8:30 PM EST, ESPN – Line: Broncos -9, Over/Under: 41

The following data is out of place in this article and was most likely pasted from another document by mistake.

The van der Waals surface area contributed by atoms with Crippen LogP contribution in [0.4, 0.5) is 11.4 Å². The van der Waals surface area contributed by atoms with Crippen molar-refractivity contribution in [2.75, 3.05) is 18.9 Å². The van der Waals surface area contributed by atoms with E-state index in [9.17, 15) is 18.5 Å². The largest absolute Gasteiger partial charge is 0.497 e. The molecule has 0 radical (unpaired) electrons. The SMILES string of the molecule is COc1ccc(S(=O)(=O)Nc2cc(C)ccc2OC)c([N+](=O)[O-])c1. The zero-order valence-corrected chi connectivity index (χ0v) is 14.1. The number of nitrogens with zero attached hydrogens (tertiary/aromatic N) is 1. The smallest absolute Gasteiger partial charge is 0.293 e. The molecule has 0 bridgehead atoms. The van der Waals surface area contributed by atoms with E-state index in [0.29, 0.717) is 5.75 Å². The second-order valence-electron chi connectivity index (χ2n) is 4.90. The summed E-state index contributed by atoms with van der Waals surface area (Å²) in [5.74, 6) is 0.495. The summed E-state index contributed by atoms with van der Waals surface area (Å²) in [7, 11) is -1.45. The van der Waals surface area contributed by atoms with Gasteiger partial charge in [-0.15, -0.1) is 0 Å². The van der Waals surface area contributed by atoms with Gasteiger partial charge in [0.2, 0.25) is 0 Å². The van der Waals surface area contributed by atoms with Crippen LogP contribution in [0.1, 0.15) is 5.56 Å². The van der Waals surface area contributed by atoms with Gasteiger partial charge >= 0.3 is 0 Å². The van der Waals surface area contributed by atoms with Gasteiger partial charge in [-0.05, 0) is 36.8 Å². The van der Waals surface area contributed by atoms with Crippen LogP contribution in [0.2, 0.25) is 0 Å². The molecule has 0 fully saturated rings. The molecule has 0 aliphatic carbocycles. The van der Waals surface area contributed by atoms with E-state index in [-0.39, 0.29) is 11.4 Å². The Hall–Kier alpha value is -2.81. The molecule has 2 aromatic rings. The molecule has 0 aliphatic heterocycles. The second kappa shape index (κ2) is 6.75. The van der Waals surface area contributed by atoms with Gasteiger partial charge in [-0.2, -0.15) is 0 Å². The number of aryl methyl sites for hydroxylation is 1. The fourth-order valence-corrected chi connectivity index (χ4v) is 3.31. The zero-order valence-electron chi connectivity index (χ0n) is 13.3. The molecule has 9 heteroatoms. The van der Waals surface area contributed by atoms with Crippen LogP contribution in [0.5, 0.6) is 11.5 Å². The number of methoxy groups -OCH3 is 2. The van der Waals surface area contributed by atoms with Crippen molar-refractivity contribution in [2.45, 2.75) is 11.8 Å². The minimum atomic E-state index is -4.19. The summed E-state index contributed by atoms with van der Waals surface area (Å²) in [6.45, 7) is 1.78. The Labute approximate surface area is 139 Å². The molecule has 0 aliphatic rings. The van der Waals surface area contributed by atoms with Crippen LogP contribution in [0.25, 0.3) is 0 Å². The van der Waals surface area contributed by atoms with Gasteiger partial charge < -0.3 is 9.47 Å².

Revenge games were all the rage this week in the NFL, so what better way to end Week Seven than with a polarizing Quarterback returning to his old stomping grounds? That’s precisely the situation in Denver, as the defending Super Bowl Champions host the Houston Texans, led by Brock Osweiler, who (at the very least) played a moderate role on their way to hoisting the Lombardi Trophy. Call it the Brock Bowl or Osweiler’s Revenge, all eyes will be on No. 17 tonight. After crashing and burning in the dreadful fashion during the Playoffs last year, Houston (4-2, 1st in AFC South) opened up their checkbook and lured Osweiler away from Denver, who the young Signal Caller had been in a negotiations stalemate with for weeks. The bottom line was that the 26-year old felt he was the future of the organization, and therefore wanted to be paid like it, though the Broncos’ Front Office had a very clear ceiling in regards to his worth. Fast forward eight months and it’s difficult to say that the Texans made the right decision in signing Osweiler to a four-year, lucrative $72 million contract ($37 million guaranteed); The towering 6-7 gunslinger hasn’t necessarily been the steady hand that this franchise needed when they said goodbye to Brian Hoyer after last year’s 30-0 embarrassment on Wild Card Weekend, completing 59.0% of his passes for an average of 233.7 yards per game on just 5.44 net yards per attempt, while tossing as many touchdowns (eight) as interceptions, logging an average QBR of 50.0 in the process. Basically, while this kid may think he’s Peyton Manning in his prime, and Bill O’Brien and Co. may try to utilize him like he’s a future Hall of Famer, it’s become painfully obvious that the hype around him simply doesn’t matchup with the on-field results. After all, the offense has been rather dismal under his lead; Houston has averaged a scant 18.0 points (30th Overall) on 344.9 total yards (27th Overall), including 233.7 through the air (30th Overall) on 5.4 net yards per attempt (30th Overall), and 111.2 on the ground (10th Overall) on 4.1 yards per carry (16th Overall), while committing ten turnovers in six contests (22nd Overall). Those are some pretty damning numbers folks, particularly when you consider how much worse they are from when the aforementioned Hoyer (and three other Quarterbacks) piloted this unit a year ago; in 2015 the Texans averaged 21.2 points (21st Overall) on 363.1 total yards (19th Overall). With that said, this appears to be a rather easy fix, for Houston can correct these issues by simply going back to last year’s incarnation for inspiration; O’Brien needs to stop overthinking things and get his team back to playing complementary football, instead of placing everything on his Quarterback’s shoulders, which means turning to his OTHER major acquisition, Lamar Miller. The explosive Tailback was criminally underutilized in Miami, and was expected to be the Texans’ bell-cow in 2016, replacing the franchise’s all-time leading rusher Arian Foster. the 25-year old has rushed for 520 yards on 4.2 yards per carry, while flashing his pass-catching skills with seventeen receptions for 111 yards. Perhaps O’Brien has finally come to the revelation of giving this kid the ball more, for that certainly seemed to be the case during last weekend’s 26-23 Overtime victory against division foe Indianapolis. Trailing the Colts by ten points at Halftime, the hosts stormed back in the final stanza, scoring the game’s final seventeen points, concluding with Nick Novak’s 33-yard game-winning Field Goal. The win had the looks of a major turning point for the offense, as Miller keyed the comeback with a season-best 178 all-purpose yards and two touchdowns, his first scores since signing back in the Spring. The healthy return of perennial Pro Bowl Left Tackle Duane Brown certainly helped matters, and if this Coaching Staff is smart (and we believe they are), they’ll continue to ride their emerging ground game, which will in turn lead to a far more efficient offense. And keep this last bit of information in mind, folks, for as great as Denver has been defensively, they’ve shown many cracks in the armor when it’s come to slowing the run; the Broncos have allowed 112.7 rushing yards (22nd Overall) on 4.0 yards per carry (16th Overall).